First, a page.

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Easy to catch ’em, easypeasy

Council employees with second jobs are being investigated by a government fraud squad after staff were caught “moonlighting” while working from home.

The National Fraud Initiative (NFI) is looking at the practice of “multiple contract working”, where an employee misleadingly holds down two or more jobs at the same time.

Just look for any sign of actual work being done. If found this is proof perfect that they’re not doing their council job.

10 thoughts on “Easy to catch ’em, easypeasy”

  1. What proportion of the Government Fraud Squad consists of people moonlighting from other public sector employment?

    How many “jobs” can be done simultaneously while wearing pyjamas?

  2. Tim, I was just contemplating the sixth (seventh? I don’t count or use these things) colour coded recycling bin the council sent me, unasked.

    I just want them to collect my bins every week, but they have a better idea. They want me to spend hours of my time rifling through my own garbage and sorting it into pitifully small, definitely not Family Size colourful containers like some kind of hungry tramp on the Crystal Maze. I have to pay them several hundred quid a month to play this game, mind.

    We compromise by me black bagging everything and dumping it at the tip.

    So I was shocked and appalled to hear that my local council staff might have to work for a living.

    That’s Tory Austerity for you, eh?

  3. @TMB: How many “jobs” can be done simultaneously while wearing pyjamas?

    Isn’t it 13 in the case of George Osborne?

  4. Plenty more at the fire station if they want to catch more. Not actually at the fire station, but putting up wallpaper and doing gardens in the local area.

  5. Having employed any number of second jobbing council workers, tell me about it

    One of them told me a revealing story.
    A qualified & experienced welder on the rigs, he’d gone for a job on the council as same because he needed to be ashore for personal reasons. His first day he was given a drawing of a pair of gates to make. So he went to the store & drew the requisite steel, marked out the plan on the floor, cut his steel to lengths, laid it out & welded up. Went to find the foreman to see what he be doing after lunch. Foreman went batshit. Told him to cut it up & lose in the scrap before anyone saw it. It was booked in as a week’s work.

  6. Post IR35 to make serious money in IT is to work multiple jobs from home. The recruiters mostly turn a blind eye to it and the umbrella companies like the revenue too.
    The two problems are attending pointless Teams calls booked for the same time and tracking which agency knows about which contracts (no point insulting their intelligence even if they have sussed what’s what).

  7. BiS, I’ve got a similar story from a leading hand I used to work with. When he was starting out in a large, unionised factory as an apprentice sparky, got given a work order in the morning. Finished the easy task in an hour and trotted back to ask what next, got taken aside to be told “mate, you don’t come back till smoko. If you’re not done but it takes five more minutes after smoko, you don’t come back till lunch. You’re making us look bad, got it?”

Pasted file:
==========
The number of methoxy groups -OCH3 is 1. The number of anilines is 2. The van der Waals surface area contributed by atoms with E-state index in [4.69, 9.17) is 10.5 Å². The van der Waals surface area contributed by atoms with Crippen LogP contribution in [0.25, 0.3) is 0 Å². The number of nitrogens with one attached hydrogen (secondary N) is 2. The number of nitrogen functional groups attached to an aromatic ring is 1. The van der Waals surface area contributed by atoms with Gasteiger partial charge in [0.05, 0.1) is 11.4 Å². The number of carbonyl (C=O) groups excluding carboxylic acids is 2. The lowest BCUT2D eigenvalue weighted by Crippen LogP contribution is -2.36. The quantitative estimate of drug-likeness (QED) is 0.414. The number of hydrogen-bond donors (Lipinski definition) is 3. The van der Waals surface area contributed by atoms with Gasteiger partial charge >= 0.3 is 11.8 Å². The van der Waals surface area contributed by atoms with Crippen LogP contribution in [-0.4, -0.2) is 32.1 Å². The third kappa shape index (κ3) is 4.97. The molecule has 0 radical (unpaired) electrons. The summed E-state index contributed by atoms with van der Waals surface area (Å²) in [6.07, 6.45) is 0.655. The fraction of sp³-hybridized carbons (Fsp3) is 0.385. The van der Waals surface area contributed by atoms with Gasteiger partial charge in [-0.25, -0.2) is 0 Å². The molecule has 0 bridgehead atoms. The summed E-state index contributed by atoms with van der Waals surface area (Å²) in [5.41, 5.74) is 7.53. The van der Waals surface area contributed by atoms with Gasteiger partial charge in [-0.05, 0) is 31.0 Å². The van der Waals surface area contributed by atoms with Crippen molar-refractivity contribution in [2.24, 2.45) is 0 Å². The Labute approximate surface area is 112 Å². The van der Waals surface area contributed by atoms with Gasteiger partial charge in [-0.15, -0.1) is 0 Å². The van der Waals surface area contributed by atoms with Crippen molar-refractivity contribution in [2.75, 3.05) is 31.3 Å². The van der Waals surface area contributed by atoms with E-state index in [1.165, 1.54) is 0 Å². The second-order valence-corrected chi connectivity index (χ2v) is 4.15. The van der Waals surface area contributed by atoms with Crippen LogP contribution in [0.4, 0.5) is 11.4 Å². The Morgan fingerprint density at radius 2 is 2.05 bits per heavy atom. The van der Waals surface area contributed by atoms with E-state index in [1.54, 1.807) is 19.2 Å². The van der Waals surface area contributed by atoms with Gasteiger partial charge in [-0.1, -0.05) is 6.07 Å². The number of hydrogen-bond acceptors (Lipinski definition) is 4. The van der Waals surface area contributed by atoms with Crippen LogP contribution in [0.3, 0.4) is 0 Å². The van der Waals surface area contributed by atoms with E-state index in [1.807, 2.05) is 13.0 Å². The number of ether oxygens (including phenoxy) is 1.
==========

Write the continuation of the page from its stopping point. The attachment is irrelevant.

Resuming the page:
Great bloke to work with, smart and dedicated. And when he later got promoted off the tools the fuckwits working for him kicked up a stink if he so much as picked up a screwdriver. Never mind he had twice their experience.

  8. I once did a consultancy for a County Council. It owned three (or was it four?) service workshops to fettle everything from lawnmowers to fire engines. The guy in charge was the head honcho of the fire brigade. My task was to prepare a tender to pitch for the business against private companies, back when privatisation was the big thing.

    What I found was astonishing. There was no time-keeping or clocking on and off jobs. No time and motion at all. There was no notion of labour rates for work, or breakdown of parts, oils and sublet. There was no scheduling, booking-in of work, and job cards were rough and ready.

    Visiting the workshops was an eye-opener. All sorts of private work was going on with random cars in for services and MOT preparation. A total nightmare. In the end, I analysed a year’s worth of rough and ready job cards and clock cards (for attendance), and came up with some idea of overall and productive efficiency, both of which were abysmal. I managed to get some idea of cost (and hence labour rate) from the Council’s accounts.

    I went away, wrote a report pointing out the problems, and then produced a tender. I reported back to the Chief Fire Officer, and he couldn’t give a toss and was totally uninterested in the moonlighting. Amazingly, though, my tender won the contract! And nobody argued about my invoice for a fairly massive fee; they just paid it.

  9. I think the key point in all this revolves around the work that is allegedly being done at home

    Public facing work – admin, benefits processing, searches and so on can easily be monitored and tracked in any moderately efficient organisation and lends itself to targets, deadlines etc

    Requests/queries come in, are allocated and there is a measurable output/outcome

    Policy development, HR, performance review/reporting etc is all rather more nebulous and quite frankly no-one questions a lack of progress in any of these areas as most of it is self-generated management bollox

    All of that is ripe for deletion IMHO, and anyone performing it should be in the office being actively managed with respect to deadlines etc

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